After the death of legendary film-maker Stanley Kubrick, Spielberg took on the job of “completing” the great man’s last project, a film version of Brian Aldiss’s story “Super-Toys Last All Summer Long”. In what would become one of Spielberg’s most ambitious films, to take an idea by Kubrick and turn it into a film, essentially in homage to him, AI: Artificial Intelligence remains one of Spielberg’s darkest films to date. Filmed in a very Kubrick-ian manner, with long steady-cam shots and a sense of framing and style in keeping with the late director’s trademark elements, a lot of critics at the time felt the film to be more Kubrick than Kubrick, and unlike anything Spielberg had ever achieved before. Overt sentimentality from child-star Haley Joel Osment’s key performance as the titular “super toy”, a robotic child who imprints on a set of adoptive parents when their own child is comatose, and a healthy sense of wonder using the ideas of Pinocchio (including the Blue Fairy); some might feel this film straddles dark drama and sugary light in a way that’s hard to swallow. But I believe this film to be among the most emotional of any Spielberg has directed: it’s interesting to note that since AI was released, Spielberg hasn’t directed any films with children as central characters. Perhaps he exorcised his “childhood drama” demons making this film. Alternately dark and wonderful, filled with imagery and allegory you could discuss until the cows come home, AI: Artificial Intelligence may just be Spielberg’s most intelligent film.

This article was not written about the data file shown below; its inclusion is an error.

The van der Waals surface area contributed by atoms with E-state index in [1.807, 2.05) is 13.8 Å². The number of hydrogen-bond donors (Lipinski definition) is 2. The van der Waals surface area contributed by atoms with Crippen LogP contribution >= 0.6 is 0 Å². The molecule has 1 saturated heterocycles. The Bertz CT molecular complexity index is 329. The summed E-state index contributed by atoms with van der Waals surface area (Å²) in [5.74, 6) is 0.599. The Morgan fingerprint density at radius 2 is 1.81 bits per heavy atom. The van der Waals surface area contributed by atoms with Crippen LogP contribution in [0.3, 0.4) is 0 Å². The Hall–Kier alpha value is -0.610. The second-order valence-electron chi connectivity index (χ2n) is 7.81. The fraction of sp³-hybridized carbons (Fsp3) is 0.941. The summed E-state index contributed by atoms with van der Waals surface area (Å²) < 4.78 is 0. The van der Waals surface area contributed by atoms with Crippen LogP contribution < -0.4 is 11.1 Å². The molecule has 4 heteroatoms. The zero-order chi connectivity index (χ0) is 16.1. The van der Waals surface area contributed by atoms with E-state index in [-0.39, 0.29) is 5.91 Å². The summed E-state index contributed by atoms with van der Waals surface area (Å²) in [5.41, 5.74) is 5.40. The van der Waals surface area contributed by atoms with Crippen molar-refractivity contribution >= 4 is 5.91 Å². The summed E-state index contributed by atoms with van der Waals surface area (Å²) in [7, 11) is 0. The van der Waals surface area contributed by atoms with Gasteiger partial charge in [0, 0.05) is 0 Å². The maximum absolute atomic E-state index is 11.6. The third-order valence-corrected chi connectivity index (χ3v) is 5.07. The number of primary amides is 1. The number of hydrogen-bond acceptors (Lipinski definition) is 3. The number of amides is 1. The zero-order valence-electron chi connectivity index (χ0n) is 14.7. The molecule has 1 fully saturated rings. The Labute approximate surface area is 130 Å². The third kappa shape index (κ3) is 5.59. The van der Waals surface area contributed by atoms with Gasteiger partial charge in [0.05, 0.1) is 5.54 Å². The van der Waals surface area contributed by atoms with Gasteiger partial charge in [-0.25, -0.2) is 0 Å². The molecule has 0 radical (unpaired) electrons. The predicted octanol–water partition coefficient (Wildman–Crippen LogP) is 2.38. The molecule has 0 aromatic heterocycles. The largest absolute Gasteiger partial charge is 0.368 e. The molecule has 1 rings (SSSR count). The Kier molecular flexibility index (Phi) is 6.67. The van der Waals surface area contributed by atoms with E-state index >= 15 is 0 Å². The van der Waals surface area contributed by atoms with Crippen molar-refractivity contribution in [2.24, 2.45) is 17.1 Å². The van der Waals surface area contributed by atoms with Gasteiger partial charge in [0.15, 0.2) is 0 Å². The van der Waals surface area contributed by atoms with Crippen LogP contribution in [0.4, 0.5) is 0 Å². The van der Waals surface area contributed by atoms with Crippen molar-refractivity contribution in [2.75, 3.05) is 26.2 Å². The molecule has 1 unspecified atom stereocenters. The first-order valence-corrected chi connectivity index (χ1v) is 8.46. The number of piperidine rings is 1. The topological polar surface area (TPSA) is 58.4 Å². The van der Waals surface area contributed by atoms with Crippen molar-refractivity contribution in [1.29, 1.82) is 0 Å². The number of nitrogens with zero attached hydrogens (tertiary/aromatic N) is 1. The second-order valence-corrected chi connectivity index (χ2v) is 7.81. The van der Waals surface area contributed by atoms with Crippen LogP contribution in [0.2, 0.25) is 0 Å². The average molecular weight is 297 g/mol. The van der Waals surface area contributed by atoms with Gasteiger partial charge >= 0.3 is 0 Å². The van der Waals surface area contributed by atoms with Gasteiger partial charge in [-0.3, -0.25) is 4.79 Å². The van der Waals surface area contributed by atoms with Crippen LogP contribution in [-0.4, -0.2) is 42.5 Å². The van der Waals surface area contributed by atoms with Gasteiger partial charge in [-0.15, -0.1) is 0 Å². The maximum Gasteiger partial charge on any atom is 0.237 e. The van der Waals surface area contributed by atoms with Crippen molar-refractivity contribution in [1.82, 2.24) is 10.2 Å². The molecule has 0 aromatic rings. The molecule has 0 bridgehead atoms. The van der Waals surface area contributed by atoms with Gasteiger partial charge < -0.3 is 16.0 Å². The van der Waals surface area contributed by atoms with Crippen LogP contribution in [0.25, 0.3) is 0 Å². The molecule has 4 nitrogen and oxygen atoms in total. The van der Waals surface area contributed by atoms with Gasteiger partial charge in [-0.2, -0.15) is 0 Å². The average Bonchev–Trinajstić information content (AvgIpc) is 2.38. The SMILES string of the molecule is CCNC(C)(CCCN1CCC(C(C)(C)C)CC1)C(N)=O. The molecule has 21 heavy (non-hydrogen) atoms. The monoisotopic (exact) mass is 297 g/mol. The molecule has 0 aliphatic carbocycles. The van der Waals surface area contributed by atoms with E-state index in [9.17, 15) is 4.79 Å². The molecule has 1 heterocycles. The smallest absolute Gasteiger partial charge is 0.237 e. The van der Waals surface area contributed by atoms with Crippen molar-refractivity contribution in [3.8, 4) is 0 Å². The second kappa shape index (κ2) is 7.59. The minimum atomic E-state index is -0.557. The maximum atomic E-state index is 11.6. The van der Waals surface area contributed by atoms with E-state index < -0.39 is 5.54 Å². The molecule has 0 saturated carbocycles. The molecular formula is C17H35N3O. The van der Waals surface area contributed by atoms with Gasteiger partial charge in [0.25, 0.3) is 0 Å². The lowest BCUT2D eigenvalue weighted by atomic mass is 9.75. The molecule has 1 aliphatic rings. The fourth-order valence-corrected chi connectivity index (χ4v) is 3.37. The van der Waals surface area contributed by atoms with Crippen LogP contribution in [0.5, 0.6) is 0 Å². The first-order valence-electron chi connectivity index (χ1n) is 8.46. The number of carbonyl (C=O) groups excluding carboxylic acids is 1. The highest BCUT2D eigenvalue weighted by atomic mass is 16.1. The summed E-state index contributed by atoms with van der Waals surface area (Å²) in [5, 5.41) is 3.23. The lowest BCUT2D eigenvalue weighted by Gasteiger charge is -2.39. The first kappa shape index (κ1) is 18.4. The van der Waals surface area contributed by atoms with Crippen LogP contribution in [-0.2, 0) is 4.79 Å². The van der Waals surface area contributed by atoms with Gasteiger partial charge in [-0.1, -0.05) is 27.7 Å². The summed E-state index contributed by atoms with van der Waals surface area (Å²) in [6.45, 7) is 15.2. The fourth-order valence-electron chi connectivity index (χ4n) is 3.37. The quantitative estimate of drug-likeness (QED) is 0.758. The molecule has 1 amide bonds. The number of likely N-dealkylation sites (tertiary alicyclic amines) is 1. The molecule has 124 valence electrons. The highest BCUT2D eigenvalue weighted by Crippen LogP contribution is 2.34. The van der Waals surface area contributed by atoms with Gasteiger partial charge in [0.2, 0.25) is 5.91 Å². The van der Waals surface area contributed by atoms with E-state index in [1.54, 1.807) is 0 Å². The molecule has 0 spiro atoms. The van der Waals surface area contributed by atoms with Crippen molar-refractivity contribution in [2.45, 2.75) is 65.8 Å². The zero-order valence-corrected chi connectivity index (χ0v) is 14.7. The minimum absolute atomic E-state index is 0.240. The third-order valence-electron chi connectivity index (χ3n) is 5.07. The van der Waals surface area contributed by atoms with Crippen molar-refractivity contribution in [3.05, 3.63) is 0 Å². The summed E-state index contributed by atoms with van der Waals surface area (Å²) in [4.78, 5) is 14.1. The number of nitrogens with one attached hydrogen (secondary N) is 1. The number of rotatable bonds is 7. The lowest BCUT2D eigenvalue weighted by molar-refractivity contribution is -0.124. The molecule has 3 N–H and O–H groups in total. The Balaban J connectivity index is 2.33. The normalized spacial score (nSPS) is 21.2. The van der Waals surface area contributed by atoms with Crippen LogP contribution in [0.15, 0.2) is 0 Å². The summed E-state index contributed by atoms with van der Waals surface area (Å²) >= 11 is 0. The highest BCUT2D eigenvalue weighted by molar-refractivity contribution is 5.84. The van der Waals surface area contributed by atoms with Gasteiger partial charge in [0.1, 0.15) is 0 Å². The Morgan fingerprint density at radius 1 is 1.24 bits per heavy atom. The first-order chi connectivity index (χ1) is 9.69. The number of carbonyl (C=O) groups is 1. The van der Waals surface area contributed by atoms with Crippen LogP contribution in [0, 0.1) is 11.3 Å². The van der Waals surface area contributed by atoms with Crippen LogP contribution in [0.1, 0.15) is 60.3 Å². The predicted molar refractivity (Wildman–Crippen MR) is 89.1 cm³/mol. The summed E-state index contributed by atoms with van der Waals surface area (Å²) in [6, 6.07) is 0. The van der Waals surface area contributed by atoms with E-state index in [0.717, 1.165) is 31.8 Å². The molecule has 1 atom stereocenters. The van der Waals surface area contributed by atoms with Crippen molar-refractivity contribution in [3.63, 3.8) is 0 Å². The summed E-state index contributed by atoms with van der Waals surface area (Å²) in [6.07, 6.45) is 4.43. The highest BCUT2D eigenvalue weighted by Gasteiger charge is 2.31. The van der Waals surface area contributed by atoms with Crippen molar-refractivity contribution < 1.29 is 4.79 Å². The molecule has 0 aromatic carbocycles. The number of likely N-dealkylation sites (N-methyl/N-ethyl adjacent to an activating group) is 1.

Box office blockbuster is the perfect recipe of a Hollywood thrill-ride, and the kind of film Spielberg could direct with one eye closed. Unlike the inferior sequel, the original Jurassic Park was a great balance of audience thrills and deft use of revolutionary CGI effects. When Terminator 2 burst onto the scene the previous year, Spielberg had obviously recognised in James Cameron’s blockbuster the ability for computers to not only add to the film-making toolbelt, but to completely revolutionise the things that could be done on-screen. The decision to use computer effects, rather than the old-school stop-motion stuff Ray Harryhausen had created (and Stan Winston had perfected for the original Terminator), proved to be the catalyst for the success of Jurassic Park, and the dawn of a new Hollywood era. While nowadays computer effects are present in almost everything we see on screen (including TV commercials), when Jurassic Park burst onto the screen, it took audiences into a place we’d never seen before: photo realistic creatures on screen. Spielberg only ended up using a few minutes of full CGI effects for Jurassic Park, but by utilising every trick in the handbook on film-making, he made it seem like a lot more. Animatronics, puppets, heck, even shadows on a wall, whatever he could get away with to scare the living heck out of viewers, he used. While Jaws may have defined the term “blockbuster”, and Star Wars redefined the modern example of “spectacle”, Jurassic Park combined both in equal measure, and became one of the highest grossing films in history off the back of it.